What is it like to be a philosophy student at Corpus?

As a famous article concludes, it is difficult unless you are a bat to know what it is like to be a bat.  And it is perhaps just as difficult to know what it is like to be a philosophy student at Corpus unless you are or have been one.   But here are some thoughts from recent Corpus students that might help a little.

“For me, studying at Corpus Christi was marked as much for the intellectual stimulation and guidance offered by the professors as it was for the stimulating interactions I enjoyed with my peers. The atmosphere in the college, and the intention of the teaching to promote personal engagement, meant that the trio of undergraduates I was a part of would regularly bristle with interest, opinions and disagreement and it was not unknown that we would stay up talking long into the night. I am very fond of those memories and indeed a great many others from my time at Corpus. The immersion in a world of ideas and intellectualism which went far beyond the parameters of the taught course really made for an experience which I doubt I could have gotten anywhere else.”

“Often our instinct when approaching a piece of philosophy is to criticise, and whilst this of course can be valuable, at Corpus we were encouraged in the more difficult task of first considering what is right about a theory, what insight may be gained from it, what it is for. Answering these questions often proves much harder work than showing a theory’s weaknesses, and the answers are less frequently given in explicit form in the literature – but the task also proves far more illuminating, opening further questions for consideration and paths for exploration. And of course, if criticism can still be levelled when context and purpose have been uncovered, it is likely to be far stronger.”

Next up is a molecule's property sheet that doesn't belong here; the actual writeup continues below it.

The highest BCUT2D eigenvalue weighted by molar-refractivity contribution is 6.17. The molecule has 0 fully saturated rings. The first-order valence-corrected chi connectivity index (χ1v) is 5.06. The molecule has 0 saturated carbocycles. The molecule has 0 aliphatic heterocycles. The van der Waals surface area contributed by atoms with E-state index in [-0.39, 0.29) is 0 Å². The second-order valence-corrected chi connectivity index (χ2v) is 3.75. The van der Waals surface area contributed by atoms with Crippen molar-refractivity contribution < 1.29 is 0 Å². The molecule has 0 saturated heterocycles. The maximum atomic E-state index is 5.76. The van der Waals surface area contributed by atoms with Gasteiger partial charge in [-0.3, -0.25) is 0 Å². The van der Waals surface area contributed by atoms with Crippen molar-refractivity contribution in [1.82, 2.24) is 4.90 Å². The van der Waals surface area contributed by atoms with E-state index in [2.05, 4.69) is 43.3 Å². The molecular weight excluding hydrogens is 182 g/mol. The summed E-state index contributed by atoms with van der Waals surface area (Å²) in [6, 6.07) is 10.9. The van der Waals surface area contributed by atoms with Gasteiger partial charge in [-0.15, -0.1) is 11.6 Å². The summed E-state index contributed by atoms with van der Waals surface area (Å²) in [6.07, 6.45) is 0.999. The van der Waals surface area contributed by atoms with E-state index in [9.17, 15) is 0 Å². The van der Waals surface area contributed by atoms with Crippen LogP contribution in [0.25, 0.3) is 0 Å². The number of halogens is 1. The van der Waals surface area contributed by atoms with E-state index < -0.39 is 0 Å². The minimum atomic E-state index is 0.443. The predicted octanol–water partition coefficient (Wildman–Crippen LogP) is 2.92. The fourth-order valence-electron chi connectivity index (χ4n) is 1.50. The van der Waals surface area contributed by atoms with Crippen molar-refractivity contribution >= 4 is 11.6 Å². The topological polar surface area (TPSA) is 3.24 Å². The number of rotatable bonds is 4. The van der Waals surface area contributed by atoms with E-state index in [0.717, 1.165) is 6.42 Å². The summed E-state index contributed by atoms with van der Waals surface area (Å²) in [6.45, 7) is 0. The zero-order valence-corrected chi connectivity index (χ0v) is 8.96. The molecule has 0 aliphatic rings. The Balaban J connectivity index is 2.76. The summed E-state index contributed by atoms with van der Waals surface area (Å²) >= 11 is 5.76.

“Corpus philosophy encourages a certain historical sympathy (that is, a proper understanding and appreciation of, rather than pure reverence for, philosophy of the past) and a sensitive approach to philosophical texts. You learn to read texts slowly and carefully, to try to understand the position that is being presented, and studying a primary text is always recommended before secondary literature. The training at Corpus, I believe, makes you a better philosopher. But in terms of the more immediate concerns of undergraduate study, it also makes you better prepared for the surprises that Tripos can throw up.”

“Doing a Philosophy degree at Corpus also makes you a clearer and more flexible thinker, and gives you an opportunity to question and shape your beliefs around ethics, human nature and language. And the time to do this is while your mind is malleable: before your profession is decided and that role has become your character, not after.”


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